The French Commercial Tribunal [official website, in French] in Paris ruled Tuesday that Google Maps [corporate website] is anti-competitive because it is offered as a free service. The plaintiff, Bottin Cartographers [corporate website], alleged that Google provides its maps service for free, thereby undercutting competitors, in order to gain market control. The court ordered that Google must pay £415,000 to the plaintiff [Guardian report], as well as a €15,000 fine, totaling about $680,000. This is the first conviction against Google's maps service. The attorney for Bottin Cartographers said the decision "recognized the unfair and abusive character of the methods used and allocated Bottin Cartographes all it claimed." Google plans to appeal the ruling.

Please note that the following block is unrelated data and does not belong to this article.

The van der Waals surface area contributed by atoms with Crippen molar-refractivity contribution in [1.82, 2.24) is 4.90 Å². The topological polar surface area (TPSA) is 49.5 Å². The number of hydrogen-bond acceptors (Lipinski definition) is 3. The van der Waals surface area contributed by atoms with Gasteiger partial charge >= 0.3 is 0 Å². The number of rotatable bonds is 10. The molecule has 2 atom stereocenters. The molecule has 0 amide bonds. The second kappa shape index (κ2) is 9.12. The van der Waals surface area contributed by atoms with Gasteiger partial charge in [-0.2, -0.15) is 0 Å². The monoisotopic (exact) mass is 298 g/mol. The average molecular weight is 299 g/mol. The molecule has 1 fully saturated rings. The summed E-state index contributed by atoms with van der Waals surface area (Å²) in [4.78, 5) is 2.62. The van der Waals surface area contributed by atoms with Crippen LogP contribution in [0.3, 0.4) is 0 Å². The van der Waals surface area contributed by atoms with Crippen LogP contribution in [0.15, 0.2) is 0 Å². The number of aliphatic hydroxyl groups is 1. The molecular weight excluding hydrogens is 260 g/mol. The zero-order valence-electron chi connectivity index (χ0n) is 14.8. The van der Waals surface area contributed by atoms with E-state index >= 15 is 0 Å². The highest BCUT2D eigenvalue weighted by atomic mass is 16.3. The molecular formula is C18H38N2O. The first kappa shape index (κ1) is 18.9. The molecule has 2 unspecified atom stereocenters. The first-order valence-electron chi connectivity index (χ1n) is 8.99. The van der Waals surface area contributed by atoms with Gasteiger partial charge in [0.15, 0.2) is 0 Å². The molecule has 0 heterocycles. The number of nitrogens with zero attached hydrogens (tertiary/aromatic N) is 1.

Many of Google's services have been called into question recently. Earlier this month, Google defended its new privacy policies to US lawmakers after 8 congressmen questioned the new policies [JURIST reports]. In August the Department of Justice (DOJ) [official website] announced that the agency had reached a $500 million settlement [JURIST report] with Google for unlawfully permitting Canadian pharmaceutical companies to advertise to and target US consumers. In July a federal judge extended settlement negotiations [JURIST report] over a 2005 copyright suit filed against Google over its Google Books [corporate website] book scanning project. Also in July another federal judge ruled that Google could appeal a decision permitting a wiretapping lawsuit [JURIST report] over Google's Street View [corporate website] service. Google was accused of violating user privacy by using WiFi networks to collect data for the service, a charge that came as a result of a multistate investigation [JURIST report] that began in June of 2010. There have been international rulings on the Street View service as well. A Swiss court ruled the service constituted a violation of privacy, while a German court ruled it did not [JURIST reports].